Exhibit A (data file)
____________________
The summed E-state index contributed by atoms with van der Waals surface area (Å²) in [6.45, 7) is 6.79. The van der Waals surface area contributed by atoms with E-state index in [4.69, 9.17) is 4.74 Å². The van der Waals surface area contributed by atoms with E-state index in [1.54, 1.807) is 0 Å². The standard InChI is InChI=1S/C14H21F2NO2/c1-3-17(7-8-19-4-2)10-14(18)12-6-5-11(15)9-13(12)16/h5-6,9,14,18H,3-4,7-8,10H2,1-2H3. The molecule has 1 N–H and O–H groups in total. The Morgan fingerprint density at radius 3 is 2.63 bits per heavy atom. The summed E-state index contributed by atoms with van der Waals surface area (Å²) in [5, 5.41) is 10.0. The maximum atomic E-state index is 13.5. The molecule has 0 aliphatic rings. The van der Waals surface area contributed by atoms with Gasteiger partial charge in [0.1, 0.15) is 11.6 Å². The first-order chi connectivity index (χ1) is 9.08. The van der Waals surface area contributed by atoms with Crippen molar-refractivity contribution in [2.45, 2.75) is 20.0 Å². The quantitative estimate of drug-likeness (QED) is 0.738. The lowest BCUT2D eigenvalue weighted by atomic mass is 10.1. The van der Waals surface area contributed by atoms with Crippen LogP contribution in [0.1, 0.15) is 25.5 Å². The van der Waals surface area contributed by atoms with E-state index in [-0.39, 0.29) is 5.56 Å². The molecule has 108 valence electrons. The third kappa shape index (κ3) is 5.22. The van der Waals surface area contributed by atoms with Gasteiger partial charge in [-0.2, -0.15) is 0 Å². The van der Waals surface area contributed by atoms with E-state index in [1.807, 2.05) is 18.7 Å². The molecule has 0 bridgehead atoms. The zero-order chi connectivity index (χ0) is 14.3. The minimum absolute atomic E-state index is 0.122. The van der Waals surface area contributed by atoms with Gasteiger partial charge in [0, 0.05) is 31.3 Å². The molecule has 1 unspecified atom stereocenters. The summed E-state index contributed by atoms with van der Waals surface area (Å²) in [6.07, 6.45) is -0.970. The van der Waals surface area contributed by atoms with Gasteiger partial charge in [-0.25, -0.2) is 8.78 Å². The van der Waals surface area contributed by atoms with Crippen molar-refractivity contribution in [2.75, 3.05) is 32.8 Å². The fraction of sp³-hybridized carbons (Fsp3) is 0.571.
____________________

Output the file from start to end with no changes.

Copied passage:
The summed E-state index contributed by atoms with van der Waals surface area (Å²) in [6.45, 7) is 6.79. The van der Waals surface area contributed by atoms with E-state index in [4.69, 9.17) is 4.74 Å². The van der Waals surface area contributed by atoms with E-state index in [1.54, 1.807) is 0 Å². The standard InChI is InChI=1S/C14H21F2NO2/c1-3-17(7-8-19-4-2)10-14(18)12-6-5-11(15)9-13(12)16/h5-6,9,14,18H,3-4,7-8,10H2,1-2H3. The molecule has 1 N–H and O–H groups in total. The Morgan fingerprint density at radius 3 is 2.63 bits per heavy atom. The summed E-state index contributed by atoms with van der Waals surface area (Å²) in [5, 5.41) is 10.0. The maximum atomic E-state index is 13.5. The molecule has 0 aliphatic rings. The van der Waals surface area contributed by atoms with Gasteiger partial charge in [0.1, 0.15) is 11.6 Å². The first-order chi connectivity index (χ1) is 9.08. The van der Waals surface area contributed by atoms with Crippen molar-refractivity contribution in [2.45, 2.75) is 20.0 Å². The quantitative estimate of drug-likeness (QED) is 0.738. The lowest BCUT2D eigenvalue weighted by atomic mass is 10.1. The van der Waals surface area contributed by atoms with Crippen LogP contribution in [0.1, 0.15) is 25.5 Å². The van der Waals surface area contributed by atoms with E-state index in [-0.39, 0.29) is 5.56 Å². The molecule has 108 valence electrons. The third kappa shape index (κ3) is 5.22. The van der Waals surface area contributed by atoms with Gasteiger partial charge in [-0.2, -0.15) is 0 Å². The van der Waals surface area contributed by atoms with E-state index in [1.807, 2.05) is 18.7 Å². The molecule has 0 bridgehead atoms. The zero-order chi connectivity index (χ0) is 14.3. The minimum absolute atomic E-state index is 0.122. The van der Waals surface area contributed by atoms with Gasteiger partial charge in [0, 0.05) is 31.3 Å². The molecule has 1 unspecified atom stereocenters. The summed E-state index contributed by atoms with van der Waals surface area (Å²) in [6.07, 6.45) is -0.970. The van der Waals surface area contributed by atoms with Gasteiger partial charge in [-0.25, -0.2) is 8.78 Å². The van der Waals surface area contributed by atoms with Crippen molar-refractivity contribution in [2.75, 3.05) is 32.8 Å². The fraction of sp³-hybridized carbons (Fsp3) is 0.571.